The Stereotype: Entrepreneurs are natural salespeople.

The Truth: This one is correct.

My research corroborated many earlier studies that highlighted the importance of confidence and persuasiveness among entrepreneurial leaders. When it’s crucial to get somewhere or make something happen, but it’s not clear how to do so, you must, first, believe that you can reach your goal and, second, convince all the people whose help you need that you can, too—and very often, with little or no evidence to back you up.

Entrepreneurs must be able to sell their vision to prospective team members before they have anything else to offer. Many have to sell their ideas to initial investors and later to venture capitalists and joint-venture partners. And all entrepreneurs must be able to sell to the customer.

The same applies to people spearheading new ventures within larger corporate entities. The renowned U.S. automobile executive Lee Iacocca was an entrepreneurial leader who spent his entire career in large corporate settings. Though he’d been trained as an engineer, he switched to a sales track early on, and it was his sales ability that made him exceptional. His persuasive skill helped him at every turn. Two of his sales feats assumed mythic status: Convincing Ford’s leadership that the firm should make a large investment in the development of a lower-priced sports car (which led to the phenomenal Mustang success story) and getting Congress to pass an unprecedented act bailing out Chrysler.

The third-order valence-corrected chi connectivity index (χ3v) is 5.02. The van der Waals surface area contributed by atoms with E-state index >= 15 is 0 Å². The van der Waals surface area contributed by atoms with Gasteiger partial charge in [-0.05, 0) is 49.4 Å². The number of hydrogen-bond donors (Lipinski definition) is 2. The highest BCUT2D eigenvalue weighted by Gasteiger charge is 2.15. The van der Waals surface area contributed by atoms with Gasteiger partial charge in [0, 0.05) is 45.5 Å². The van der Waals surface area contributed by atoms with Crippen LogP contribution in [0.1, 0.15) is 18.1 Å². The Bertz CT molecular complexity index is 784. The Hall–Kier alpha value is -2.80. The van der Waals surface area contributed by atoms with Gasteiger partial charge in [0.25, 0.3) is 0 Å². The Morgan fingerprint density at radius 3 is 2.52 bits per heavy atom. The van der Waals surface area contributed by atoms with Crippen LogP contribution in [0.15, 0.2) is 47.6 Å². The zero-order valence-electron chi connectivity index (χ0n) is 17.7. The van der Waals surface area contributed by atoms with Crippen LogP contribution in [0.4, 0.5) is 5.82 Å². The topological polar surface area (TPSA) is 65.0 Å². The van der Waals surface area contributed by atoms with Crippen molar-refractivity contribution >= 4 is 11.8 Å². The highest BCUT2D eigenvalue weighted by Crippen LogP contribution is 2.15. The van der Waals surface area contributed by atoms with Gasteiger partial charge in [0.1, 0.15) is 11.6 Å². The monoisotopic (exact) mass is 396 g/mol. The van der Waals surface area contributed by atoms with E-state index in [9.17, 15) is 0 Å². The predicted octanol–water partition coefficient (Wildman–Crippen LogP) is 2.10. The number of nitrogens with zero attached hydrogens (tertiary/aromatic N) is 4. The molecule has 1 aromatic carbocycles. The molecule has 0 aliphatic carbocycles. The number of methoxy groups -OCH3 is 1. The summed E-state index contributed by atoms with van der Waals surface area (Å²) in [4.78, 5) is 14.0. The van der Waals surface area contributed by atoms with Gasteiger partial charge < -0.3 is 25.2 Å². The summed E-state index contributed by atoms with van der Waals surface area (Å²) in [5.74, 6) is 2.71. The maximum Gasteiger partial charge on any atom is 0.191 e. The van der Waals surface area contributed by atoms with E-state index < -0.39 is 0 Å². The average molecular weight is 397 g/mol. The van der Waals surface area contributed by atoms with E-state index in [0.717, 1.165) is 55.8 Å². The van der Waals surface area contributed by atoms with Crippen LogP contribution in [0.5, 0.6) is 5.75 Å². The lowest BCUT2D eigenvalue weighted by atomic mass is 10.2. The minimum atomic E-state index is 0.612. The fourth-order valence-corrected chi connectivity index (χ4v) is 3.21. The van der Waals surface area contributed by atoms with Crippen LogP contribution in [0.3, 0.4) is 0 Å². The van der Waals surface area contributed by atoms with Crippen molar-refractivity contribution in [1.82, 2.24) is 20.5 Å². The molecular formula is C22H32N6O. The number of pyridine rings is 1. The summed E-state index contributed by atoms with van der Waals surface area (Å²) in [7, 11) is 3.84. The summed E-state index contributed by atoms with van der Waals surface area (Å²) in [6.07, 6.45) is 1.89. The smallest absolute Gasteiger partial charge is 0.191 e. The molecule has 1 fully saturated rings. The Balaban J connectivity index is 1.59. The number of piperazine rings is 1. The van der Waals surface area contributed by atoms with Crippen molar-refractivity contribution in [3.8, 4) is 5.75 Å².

Assessing Persuasiveness

Evaluating persuasiveness is different from evaluating the ability to thrive in uncertainty and the passion for ownership. Most of the evidence will come directly from interactions with candidates. Leaders high on this dimension will exude confidence and genuinely convince you that they can get the job done. Their confidence won’t feel like bluster or hype but will seem well-founded. They’ll probe the relevant issues and potential courses of action in a steady and intelligent way. They will be honest about the unknowns of the situation but, at the same time, not waver about their ability to overcome contingencies.

Here are some interview questions about past behavior that may be helpful, although the answers should be weighted less than a candidate’s actual behavior and attitudes during the selection process. Essentially, you should assess this entrepreneurial leadership dimension as if you were hiring for an executive sales position.

Some interview questions to consider:

What experience have you had with sales?

Could you tell me about a particularly challenging sales experience you’ve had?

Could you describe a life situation when it was extremely important that you change the opinion of others?

How does persuading a group of executive peers differ from selling to a customer?


Exceptional leaders have much in common, and most can adapt to the demands of whatever organizational challenges they face. Leaders who are truly entrepreneurial, however, excel when a situation demands complete ownership of a venture or problem, become more motivated as uncertainty increases, and have a remarkable ability to persuade others to follow their course of action. This profile can be problematic in complex organizations where established business units need to work intensely together, across boundaries, and leaders need to share both information and power on a daily basis. But if your organization needs someone to turn innovative ideas into full-blown, standalone enterprises—or invent and bring to life completely new models—it may be time to hire an entrepreneurial leader. And by following the advice in this article, you can make sure you actually find what you’re looking for.

Hiring an Entrepreneurial Leader

A version of this article appeared in the March–April 2017 issue (pp.84–93) of Harvard Business Review.